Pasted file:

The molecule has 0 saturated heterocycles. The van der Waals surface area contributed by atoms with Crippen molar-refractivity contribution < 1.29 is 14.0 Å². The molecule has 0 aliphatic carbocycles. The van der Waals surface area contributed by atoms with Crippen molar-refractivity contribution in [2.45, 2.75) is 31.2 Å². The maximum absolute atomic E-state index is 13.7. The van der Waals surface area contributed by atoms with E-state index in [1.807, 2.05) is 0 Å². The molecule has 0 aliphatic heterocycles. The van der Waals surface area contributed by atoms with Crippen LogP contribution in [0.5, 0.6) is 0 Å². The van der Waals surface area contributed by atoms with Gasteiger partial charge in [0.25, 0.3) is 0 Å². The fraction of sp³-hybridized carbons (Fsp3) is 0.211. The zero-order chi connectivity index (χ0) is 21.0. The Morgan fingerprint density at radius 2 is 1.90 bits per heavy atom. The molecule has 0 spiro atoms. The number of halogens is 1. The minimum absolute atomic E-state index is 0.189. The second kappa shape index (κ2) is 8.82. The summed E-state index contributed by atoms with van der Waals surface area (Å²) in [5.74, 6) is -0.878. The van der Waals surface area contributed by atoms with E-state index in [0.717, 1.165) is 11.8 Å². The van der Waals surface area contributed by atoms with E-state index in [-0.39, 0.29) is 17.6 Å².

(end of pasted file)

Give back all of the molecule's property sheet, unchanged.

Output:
The molecule has 0 saturated heterocycles. The van der Waals surface area contributed by atoms with Crippen molar-refractivity contribution < 1.29 is 14.0 Å². The molecule has 0 aliphatic carbocycles. The van der Waals surface area contributed by atoms with Crippen molar-refractivity contribution in [2.45, 2.75) is 31.2 Å². The maximum absolute atomic E-state index is 13.7. The van der Waals surface area contributed by atoms with E-state index in [1.807, 2.05) is 0 Å². The molecule has 0 aliphatic heterocycles. The van der Waals surface area contributed by atoms with Crippen LogP contribution in [0.5, 0.6) is 0 Å². The van der Waals surface area contributed by atoms with Gasteiger partial charge in [0.25, 0.3) is 0 Å². The fraction of sp³-hybridized carbons (Fsp3) is 0.211. The zero-order chi connectivity index (χ0) is 21.0. The Morgan fingerprint density at radius 2 is 1.90 bits per heavy atom. The molecule has 0 spiro atoms. The number of halogens is 1. The minimum absolute atomic E-state index is 0.189. The second kappa shape index (κ2) is 8.82. The summed E-state index contributed by atoms with van der Waals surface area (Å²) in [5.74, 6) is -0.878. The van der Waals surface area contributed by atoms with E-state index in [0.717, 1.165) is 11.8 Å². The van der Waals surface area contributed by atoms with E-state index in [-0.39, 0.29) is 17.6 Å².